Microcephaly cases in Brazil rise to 3,893, Pregnant Women Warned to Stay Away
The suspected number of cases of microcephaly, a rare brain defect seen in babies, continues to rise in Brazil, reaching 3,893 since authorities began investigating the surge in October, the Brazilian Health Ministry officials said on Wednesday.
Infants born with microcephaly have smaller than normal heads and their brains do not develop properly. Many fetuses with the condition are miscarried, and others may die during birth or shortly after. Those who survive tend to suffer from developmental and health problems.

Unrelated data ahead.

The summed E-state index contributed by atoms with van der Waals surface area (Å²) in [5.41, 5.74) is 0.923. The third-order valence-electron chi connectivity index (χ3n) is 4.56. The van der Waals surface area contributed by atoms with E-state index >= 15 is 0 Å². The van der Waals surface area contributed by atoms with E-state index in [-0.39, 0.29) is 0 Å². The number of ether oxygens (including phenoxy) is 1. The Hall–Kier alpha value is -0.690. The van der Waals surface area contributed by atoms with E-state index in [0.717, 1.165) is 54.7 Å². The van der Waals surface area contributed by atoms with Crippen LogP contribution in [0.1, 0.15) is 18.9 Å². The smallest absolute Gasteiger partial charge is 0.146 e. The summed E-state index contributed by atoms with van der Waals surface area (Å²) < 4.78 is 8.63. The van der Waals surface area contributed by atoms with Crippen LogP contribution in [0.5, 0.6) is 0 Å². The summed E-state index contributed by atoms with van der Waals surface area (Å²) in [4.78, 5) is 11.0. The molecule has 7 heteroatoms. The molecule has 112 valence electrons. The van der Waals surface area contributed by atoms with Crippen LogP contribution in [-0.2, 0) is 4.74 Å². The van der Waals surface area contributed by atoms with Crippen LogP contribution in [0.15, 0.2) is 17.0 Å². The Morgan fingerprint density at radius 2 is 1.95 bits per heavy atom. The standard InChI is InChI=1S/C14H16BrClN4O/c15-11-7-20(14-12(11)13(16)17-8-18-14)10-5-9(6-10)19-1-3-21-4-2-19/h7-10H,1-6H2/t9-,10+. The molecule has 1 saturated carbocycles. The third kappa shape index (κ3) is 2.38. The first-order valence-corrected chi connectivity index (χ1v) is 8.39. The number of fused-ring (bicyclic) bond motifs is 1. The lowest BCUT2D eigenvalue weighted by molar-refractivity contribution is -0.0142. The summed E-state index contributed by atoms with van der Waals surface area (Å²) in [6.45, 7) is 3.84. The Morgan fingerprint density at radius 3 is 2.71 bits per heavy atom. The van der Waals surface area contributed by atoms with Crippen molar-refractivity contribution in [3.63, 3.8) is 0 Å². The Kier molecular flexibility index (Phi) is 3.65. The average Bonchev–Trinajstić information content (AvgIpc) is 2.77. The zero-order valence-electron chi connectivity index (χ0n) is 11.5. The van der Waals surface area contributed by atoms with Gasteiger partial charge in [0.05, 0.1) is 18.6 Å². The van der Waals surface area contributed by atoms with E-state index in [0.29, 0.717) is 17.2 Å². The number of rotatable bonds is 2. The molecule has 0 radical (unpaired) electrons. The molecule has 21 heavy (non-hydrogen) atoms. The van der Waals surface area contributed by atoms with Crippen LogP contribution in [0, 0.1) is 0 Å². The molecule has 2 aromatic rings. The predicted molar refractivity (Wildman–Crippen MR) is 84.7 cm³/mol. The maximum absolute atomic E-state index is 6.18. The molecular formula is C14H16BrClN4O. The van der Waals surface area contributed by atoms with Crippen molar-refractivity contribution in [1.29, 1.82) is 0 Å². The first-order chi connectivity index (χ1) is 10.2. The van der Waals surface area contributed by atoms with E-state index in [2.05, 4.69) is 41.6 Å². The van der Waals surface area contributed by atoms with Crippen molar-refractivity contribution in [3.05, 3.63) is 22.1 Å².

The ministry’s emergency response official, Wanderson Oliveira, said at a news conference in Brasilia on Wednesday that the reported cases are being investigated to determine whether they are really cases of microcephaly. He stressed that the situation is very much in flux and “will change every day.”
“With Zika, it’s all new,” he said, adding that Wednesday’s announcement that the virus had been detected in the placenta of a woman who miscarried in the first trimester was one more piece of the puzzle. The announcement was made by the Fiocruz research institute’s branch in the southern state of Parana.
The U.S. Centers for Disease Control and Prevention have advised pregnant women to avoid traveling to Brazil and several other countries in the Americas where Zika outbreaks have occurred. The warning comes months ahead of the Aug. 5-21 Olympic Games, which Rio de Janeiro is hosting, and some tourism professionals have voiced concern that it could scare visitors away.
Source: Associated Press
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